Prompted by a 2013 Commission for Environmental Cooperation (CEC) report on hazardous waste exports from the United States (CEC, 2013) and changes to the 2001 Organisation for Economic Cooperation and Development's (OECD) Council Decision for waste exports and imports, the United States Environmental Protection Agency (EPA) announced on October 19, 2015, proposed changes to its regulations under the Resource Conversation and Recovery Act (RCRA) regarding the export and import of hazardous wastes from and into the United States (EPA, 2015). EPA also proposed changes to address and respond to concerns outlined in the EPA’s Office of the Inspector General’s (OIG) July 6, 2015, report entitled “EPA Does Not Effectively Control or Monitor Imports of Hazardous Waste” (EPA OIG, 2015). This article from the Spring, 2016, issue of Environmental Quality Management, summarizes key proposed changes.
In October, the U.S. Environmental Protection Agency (EPA) announced proposed changes to its regulations under the Resource Conservation and Recovery Act (RCRA) regarding the export and import for recovery operations of hazardous wastes from and into the United States.
On August 31, 2015, the U.S. Environmental Protection Agency (EPA) proposed an important rule under the Resource Conservation and Recovery Act (RCRA) that would ease the standards for healthcare facilities that dispose of hazardous waste pharmaceuticals. The proposal is of interest to all participants in the pharmaceutical value chain, from manufacturers to health care providers to end users. This column explains why.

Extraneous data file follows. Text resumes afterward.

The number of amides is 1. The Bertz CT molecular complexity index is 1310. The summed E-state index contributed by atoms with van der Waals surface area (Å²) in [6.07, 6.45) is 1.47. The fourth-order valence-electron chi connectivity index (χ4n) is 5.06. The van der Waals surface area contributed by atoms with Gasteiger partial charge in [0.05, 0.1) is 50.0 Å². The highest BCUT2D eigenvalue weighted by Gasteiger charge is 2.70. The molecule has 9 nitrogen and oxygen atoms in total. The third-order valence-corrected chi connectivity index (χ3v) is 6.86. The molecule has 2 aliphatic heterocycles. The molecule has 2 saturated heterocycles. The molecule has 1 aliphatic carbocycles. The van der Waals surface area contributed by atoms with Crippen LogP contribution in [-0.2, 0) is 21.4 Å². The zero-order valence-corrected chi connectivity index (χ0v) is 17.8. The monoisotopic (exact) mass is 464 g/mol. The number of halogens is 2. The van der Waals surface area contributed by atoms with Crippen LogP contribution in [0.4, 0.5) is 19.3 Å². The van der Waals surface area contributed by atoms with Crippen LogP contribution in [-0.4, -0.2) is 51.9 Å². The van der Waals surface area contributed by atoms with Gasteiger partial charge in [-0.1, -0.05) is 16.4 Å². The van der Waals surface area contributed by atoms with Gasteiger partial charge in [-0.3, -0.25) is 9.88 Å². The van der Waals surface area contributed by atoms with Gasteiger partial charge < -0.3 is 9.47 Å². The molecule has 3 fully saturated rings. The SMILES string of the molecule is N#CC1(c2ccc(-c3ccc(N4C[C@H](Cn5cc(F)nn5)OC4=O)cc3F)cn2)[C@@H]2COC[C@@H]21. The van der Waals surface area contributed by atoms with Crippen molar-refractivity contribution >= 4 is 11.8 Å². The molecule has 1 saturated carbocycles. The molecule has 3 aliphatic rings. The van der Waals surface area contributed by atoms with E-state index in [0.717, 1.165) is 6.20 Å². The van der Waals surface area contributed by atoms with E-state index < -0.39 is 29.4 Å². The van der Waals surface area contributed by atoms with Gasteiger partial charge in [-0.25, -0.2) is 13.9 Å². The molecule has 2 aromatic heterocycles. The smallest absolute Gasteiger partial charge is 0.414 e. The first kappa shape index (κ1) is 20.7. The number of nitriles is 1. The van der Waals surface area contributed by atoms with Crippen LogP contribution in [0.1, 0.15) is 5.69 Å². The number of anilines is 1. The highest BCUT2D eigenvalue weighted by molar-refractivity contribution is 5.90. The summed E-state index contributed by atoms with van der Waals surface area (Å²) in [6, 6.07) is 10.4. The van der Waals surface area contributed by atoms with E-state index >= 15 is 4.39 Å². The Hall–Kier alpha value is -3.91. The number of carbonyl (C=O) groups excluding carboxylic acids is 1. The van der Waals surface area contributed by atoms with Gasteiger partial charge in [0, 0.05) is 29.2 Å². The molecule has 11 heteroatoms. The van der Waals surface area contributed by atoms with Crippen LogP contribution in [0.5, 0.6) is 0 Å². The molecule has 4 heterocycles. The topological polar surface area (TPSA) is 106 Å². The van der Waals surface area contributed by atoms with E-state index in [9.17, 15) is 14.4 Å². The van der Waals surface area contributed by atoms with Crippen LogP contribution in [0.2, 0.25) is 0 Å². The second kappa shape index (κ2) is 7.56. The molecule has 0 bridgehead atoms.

On Feb. 7, 2014, EPA issued a final rule under the Resource Conservation and Recovery Act authorizing the use of electronic hazardous waste manifests. The final rule will have immediate implications for virtually all domestic manufacturers of hazardous waste. This column explains why.
The EPA issued important guidance under the Resource Conservation and Recovery Act (RCRA) on the regulatory status of commercial chemical products (CCP). This “Legal Lookout” column explains why the guidance is important, and explains it in more detail.
As one of the U.S. Environmental Protection Agency (EPA) Administrator Gina McCarthy’s first official acts, on July 23, 2013, the Administrator signed a final rule easing the requirements under the Resource Conservation and Recovery Act (RCRA) for solvent-contaminated rags and wipes. The rule has been long in the making and much anticipated.
Reckitt Benckiser is a manufacturer of a variety of household cleaning and pesticide products, including rodenticides, sold widely under the D-Con brand. In recent years Reckitt Benckiser has formulated rodenticide products using what is known as a “second-generation” anti-coagulant, brodifacoum. The term second-generation refers to the lack of resistance in rodents, which has developed in some cases to earlier, “first-generation” anti-coagulant products, such as warfarin.
The U.S. Environmental Protection Agency (EPA) announced on May 21, 2009, that it has reformed the Integrated Risk Information System (IRIS), again. According to EPA, the revisions are intended to “revitalize the program and ensure its scientific quality, integrity, transparency and timeliness.” In a May 21, 2009, memorandum, Administrator Jackson states that recent changes, including procedures formalized in an April 21, 2008, memorandum, “have reduced the transparency, timeliness, and scientific integrity of the IRIS process.”